ColdFusion Components (CFCs) are new in ColdFusion MX. CFCs offer an additional way to encapsulate code beyond the capabilities provided by includes, user-defined functions, and custom tags. CFCs give you a framework for leveraging object-oriented principles and techniques to better organize and reuse your code. CFCs also serve as the primary interface for web services in ColdFusion MX, as well as for integration between Flash MX and ColdFusion MX via Flash Remoting.
In previous versions of ColdFusion, if you wanted to encapsulate your
code, you basically had three options. You could put your code in a
separate file and
cfinclude it, you could write it
as a UDF, or you could create a custom tag. Each technique had its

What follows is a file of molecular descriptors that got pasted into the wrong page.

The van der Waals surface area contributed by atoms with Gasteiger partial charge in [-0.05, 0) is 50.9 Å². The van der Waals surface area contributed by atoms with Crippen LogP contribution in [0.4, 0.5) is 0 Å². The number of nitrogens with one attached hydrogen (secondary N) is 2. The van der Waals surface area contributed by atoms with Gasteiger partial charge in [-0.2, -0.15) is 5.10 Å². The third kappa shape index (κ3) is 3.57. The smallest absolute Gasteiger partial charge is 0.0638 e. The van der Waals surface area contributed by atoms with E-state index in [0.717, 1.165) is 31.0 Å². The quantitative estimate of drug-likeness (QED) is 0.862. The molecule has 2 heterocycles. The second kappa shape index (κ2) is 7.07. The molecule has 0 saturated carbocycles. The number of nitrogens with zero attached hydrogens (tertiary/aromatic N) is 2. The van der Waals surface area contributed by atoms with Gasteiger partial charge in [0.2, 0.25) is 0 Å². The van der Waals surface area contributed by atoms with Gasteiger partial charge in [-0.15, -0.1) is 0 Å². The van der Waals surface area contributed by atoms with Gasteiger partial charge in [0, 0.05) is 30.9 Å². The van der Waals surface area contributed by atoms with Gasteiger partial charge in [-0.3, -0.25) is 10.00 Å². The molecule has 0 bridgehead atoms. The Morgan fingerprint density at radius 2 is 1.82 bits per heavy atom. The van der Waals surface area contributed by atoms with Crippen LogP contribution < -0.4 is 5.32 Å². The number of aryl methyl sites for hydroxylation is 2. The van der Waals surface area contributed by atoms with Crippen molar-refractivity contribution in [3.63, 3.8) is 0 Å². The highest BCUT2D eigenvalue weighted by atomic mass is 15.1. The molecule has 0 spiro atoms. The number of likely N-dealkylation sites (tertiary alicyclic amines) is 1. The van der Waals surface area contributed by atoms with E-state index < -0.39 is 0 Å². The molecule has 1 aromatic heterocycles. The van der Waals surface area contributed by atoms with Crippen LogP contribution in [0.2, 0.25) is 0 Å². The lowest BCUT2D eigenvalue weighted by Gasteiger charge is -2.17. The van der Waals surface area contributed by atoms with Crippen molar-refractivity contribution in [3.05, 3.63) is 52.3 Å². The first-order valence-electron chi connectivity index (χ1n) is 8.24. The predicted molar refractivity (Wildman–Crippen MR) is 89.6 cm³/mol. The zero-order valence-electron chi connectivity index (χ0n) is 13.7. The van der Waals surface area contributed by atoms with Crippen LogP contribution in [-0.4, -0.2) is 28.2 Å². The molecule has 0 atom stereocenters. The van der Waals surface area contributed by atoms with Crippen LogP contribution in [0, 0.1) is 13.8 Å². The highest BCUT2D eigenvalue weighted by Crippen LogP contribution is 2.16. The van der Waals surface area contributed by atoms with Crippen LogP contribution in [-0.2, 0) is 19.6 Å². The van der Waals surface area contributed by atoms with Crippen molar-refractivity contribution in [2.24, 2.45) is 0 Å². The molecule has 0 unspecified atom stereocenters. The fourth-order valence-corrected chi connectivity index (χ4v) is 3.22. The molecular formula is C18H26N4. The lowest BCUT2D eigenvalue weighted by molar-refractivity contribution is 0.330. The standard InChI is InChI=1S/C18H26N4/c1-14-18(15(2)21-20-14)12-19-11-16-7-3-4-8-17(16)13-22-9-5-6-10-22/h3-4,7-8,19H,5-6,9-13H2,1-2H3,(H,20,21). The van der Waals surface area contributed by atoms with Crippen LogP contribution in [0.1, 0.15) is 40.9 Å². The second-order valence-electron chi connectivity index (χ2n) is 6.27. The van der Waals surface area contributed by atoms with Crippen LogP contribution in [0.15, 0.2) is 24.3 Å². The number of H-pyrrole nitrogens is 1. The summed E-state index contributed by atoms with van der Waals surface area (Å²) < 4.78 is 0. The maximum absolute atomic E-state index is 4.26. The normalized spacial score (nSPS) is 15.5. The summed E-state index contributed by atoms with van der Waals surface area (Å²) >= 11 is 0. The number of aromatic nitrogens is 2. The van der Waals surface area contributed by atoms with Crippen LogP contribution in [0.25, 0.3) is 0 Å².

advantages and disadvantages, as well as appropriate usages.
A CFC-based architecture offers several advantages over previous methods for developing ColdFusion applications. Because CFCs take an object-oriented approach to ColdFusion application development, they offer a formalized, structured framework for developing application functionality. This not only tends to make your ColdFusion code easier to read, but it also generally makes your code easier to maintain.
If you are at all hesitant about object-oriented programming, don’t be. A large chunk of what you need to know to work with CFCs, you already learned back in Chapter 20. In fact, user-defined functions serve as the basis for creating component methods, as you’ll learn shortly. ...